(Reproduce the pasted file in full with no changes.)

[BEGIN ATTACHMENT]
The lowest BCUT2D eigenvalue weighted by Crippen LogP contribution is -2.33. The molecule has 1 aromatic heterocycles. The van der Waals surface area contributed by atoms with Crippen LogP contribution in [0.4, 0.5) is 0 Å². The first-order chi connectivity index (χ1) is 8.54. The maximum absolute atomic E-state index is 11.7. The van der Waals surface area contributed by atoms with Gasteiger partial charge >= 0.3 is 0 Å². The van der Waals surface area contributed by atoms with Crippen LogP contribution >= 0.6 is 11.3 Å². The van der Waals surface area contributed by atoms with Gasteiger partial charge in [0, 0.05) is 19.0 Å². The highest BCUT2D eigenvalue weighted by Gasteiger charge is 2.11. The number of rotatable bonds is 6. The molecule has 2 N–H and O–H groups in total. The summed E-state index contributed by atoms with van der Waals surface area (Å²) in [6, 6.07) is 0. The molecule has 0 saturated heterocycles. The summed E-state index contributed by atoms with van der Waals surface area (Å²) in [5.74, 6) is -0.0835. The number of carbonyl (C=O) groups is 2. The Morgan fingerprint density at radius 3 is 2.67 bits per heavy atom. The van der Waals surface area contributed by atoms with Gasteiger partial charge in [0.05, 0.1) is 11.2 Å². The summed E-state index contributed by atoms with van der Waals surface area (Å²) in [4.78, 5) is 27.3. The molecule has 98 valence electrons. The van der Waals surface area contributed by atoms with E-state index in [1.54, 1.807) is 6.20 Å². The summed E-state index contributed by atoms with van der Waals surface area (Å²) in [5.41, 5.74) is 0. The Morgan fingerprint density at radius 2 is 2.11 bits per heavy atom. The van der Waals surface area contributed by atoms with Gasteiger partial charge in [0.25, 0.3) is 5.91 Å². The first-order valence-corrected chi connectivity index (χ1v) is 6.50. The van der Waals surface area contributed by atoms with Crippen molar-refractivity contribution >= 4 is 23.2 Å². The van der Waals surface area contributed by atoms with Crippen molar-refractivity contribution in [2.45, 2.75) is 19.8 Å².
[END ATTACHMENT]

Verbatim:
The lowest BCUT2D eigenvalue weighted by Crippen LogP contribution is -2.33. The molecule has 1 aromatic heterocycles. The van der Waals surface area contributed by atoms with Crippen LogP contribution in [0.4, 0.5) is 0 Å². The first-order chi connectivity index (χ1) is 8.54. The maximum absolute atomic E-state index is 11.7. The van der Waals surface area contributed by atoms with Gasteiger partial charge >= 0.3 is 0 Å². The van der Waals surface area contributed by atoms with Crippen LogP contribution >= 0.6 is 11.3 Å². The van der Waals surface area contributed by atoms with Gasteiger partial charge in [0, 0.05) is 19.0 Å². The highest BCUT2D eigenvalue weighted by Gasteiger charge is 2.11. The number of rotatable bonds is 6. The molecule has 2 N–H and O–H groups in total. The summed E-state index contributed by atoms with van der Waals surface area (Å²) in [6, 6.07) is 0. The molecule has 0 saturated heterocycles. The summed E-state index contributed by atoms with van der Waals surface area (Å²) in [5.74, 6) is -0.0835. The number of carbonyl (C=O) groups is 2. The Morgan fingerprint density at radius 3 is 2.67 bits per heavy atom. The van der Waals surface area contributed by atoms with Gasteiger partial charge in [0.05, 0.1) is 11.2 Å². The summed E-state index contributed by atoms with van der Waals surface area (Å²) in [4.78, 5) is 27.3. The molecule has 98 valence electrons. The van der Waals surface area contributed by atoms with E-state index in [1.54, 1.807) is 6.20 Å². The summed E-state index contributed by atoms with van der Waals surface area (Å²) in [5.41, 5.74) is 0. The Morgan fingerprint density at radius 2 is 2.11 bits per heavy atom. The van der Waals surface area contributed by atoms with Gasteiger partial charge in [0.25, 0.3) is 5.91 Å². The first-order valence-corrected chi connectivity index (χ1v) is 6.50. The van der Waals surface area contributed by atoms with Crippen molar-refractivity contribution >= 4 is 23.2 Å². The van der Waals surface area contributed by atoms with Crippen molar-refractivity contribution in [2.45, 2.75) is 19.8 Å².